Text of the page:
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Troubled Teens

Are You A Mentally Strong Parent?

Posted by Sue Scheff on February 20, 2018  /   Posted in Parenting Teens, Teen Help, Troubled Teens

Mentally Strong Kids Have Parents Who Refuse to Do These 13 Things

By Amy Morin

Raising a mentally strong kid doesn’t mean he won’t cry when he’s sad or that he won’t fail sometimes. Mental strength won’t make your child immune to hardship – but it also won’t cause him to suppress his emotions.

In fact, it’s quite the opposite. Mental strength is what helps kids bounce back from setbacks. It gives them the strength to keep going, even when they’re plagued with self-doubt. A strong mental muscle is the key to helping kids reach their greatest potential in life.

But raising a mentally strong kid requires parents to avoid the common yet unhealthy parenting practices that rob kids of mental strength. In my book, “13 Things Mentally Strong Parents Don’t Do“, I identify 13 things to avoid if you want to raise a mentally strong kid equipped to tackle life’s toughest challenges:

1. Condoning a victim mentality

Striking out at the baseball game or failing a science test doesn’t make a child a victim. Rejection, failure, and unfairness are a part of life.

Refuse to attend your kids’ pity parties. Teach them that no matter how tough or unjust their circumstances, they can always take positive action.

2. Parenting out of guilt

Giving in to guilty feelings teaches your child that guilt is intolerable. Kids who learn this won’t be able to say no to someone who says, “Be a friend and let me copy your paper,” or, “If you loved me, you’d do this for me.”

Show your kids that even though you feel guilty sometimes – and all good parents do – you’re not going to allow your uncomfortable emotions get in the way of making wise decisions.

3. Making kids the center of the universe

If you make your entire life revolve around your kids, they’ll grow up thinking everyone should cater to them. And self-absorbed, entitled adults aren’t likely to get very far in life.

Teach your kids to focus on what they have to offer the world, rather than what they can gain from it.

4. Allowing fear to dictate choices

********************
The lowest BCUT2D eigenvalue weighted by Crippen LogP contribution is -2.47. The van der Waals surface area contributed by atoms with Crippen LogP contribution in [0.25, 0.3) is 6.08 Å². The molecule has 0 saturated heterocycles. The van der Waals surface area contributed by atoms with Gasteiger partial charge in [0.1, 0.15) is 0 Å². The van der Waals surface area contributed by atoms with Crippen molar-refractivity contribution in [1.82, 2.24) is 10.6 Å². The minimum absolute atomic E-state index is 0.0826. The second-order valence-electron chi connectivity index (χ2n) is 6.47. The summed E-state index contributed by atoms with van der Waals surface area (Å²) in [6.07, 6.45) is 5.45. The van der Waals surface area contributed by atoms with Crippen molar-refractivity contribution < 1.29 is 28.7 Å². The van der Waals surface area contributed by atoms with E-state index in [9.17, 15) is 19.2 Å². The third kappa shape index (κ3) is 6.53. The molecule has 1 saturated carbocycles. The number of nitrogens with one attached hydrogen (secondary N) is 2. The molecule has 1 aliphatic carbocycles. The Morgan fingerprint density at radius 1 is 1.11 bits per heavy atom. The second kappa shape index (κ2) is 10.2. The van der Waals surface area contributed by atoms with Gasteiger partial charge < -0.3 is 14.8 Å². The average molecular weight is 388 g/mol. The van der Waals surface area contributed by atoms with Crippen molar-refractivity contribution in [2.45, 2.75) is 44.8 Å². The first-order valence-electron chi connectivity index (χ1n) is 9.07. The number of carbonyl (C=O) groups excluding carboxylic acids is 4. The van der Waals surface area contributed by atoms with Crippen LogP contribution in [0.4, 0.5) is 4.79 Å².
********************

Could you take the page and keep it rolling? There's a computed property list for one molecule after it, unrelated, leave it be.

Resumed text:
Although keeping your kids inside a protective bubble will spare you a lot of anxiety, playing it too safe teaches your child that fear must be avoided at all times.

Show your kids that the best way to conquer fear is to face it head-on, and you’ll raise courageous people who are willing to step outside their comfort zones.

5. Giving their kids power over them

Letting kids dictate what the family will eat for dinner or where the family goes on vacation gives kids more power than they are developmentally ready to handle. Treating kids like an equal – or the boss – actually robs them of mental strength.

Give your kids an opportunity to practice taking orders, listening to things they don’t want to hear, and doing things they don’t want to do. Let your kids make simple choices while maintaining a clear family hierarchy.

6. Expecting perfection

Expecting your kids to perform well is healthy, but expecting them to be perfect will backfire. Teach your kids that it’s okay to fail. It’s fine, and normal, not to be great at everything they do.

Kids who strive to become the best version of themselves, rather than the best at everything, won’t make their self-worth dependent upon how they measure up to others.

7. Letting kids avoid responsibility

Letting kids skip out on chores or avoid getting an after-school job can be tempting. Afer all, you likely want your kids to have a carefree childhood.

But children who perform age-appropriate duties aren’t overburdened. Instead, they’re gaining the mental strength they need to become responsible citizens.

8. Shielding kids from pain

Hurt feelings, sadness, and anxiety are part of life. Letting kids experience those painful feelings gives them opportunities to practice tolerating discomfort.

Provide your kids with the guidance and support they need to deal with pain so they can gain confidence in their ability to handle life’s inevitable hardships.

9. Feeling responsible for their kids’ emotions

Cheering your kids up when they’re sad and calming them down when they’re upset means you take responsibility for regulating their emotions. Kids need to gain emotional competence so they can learn to manage their own feelings.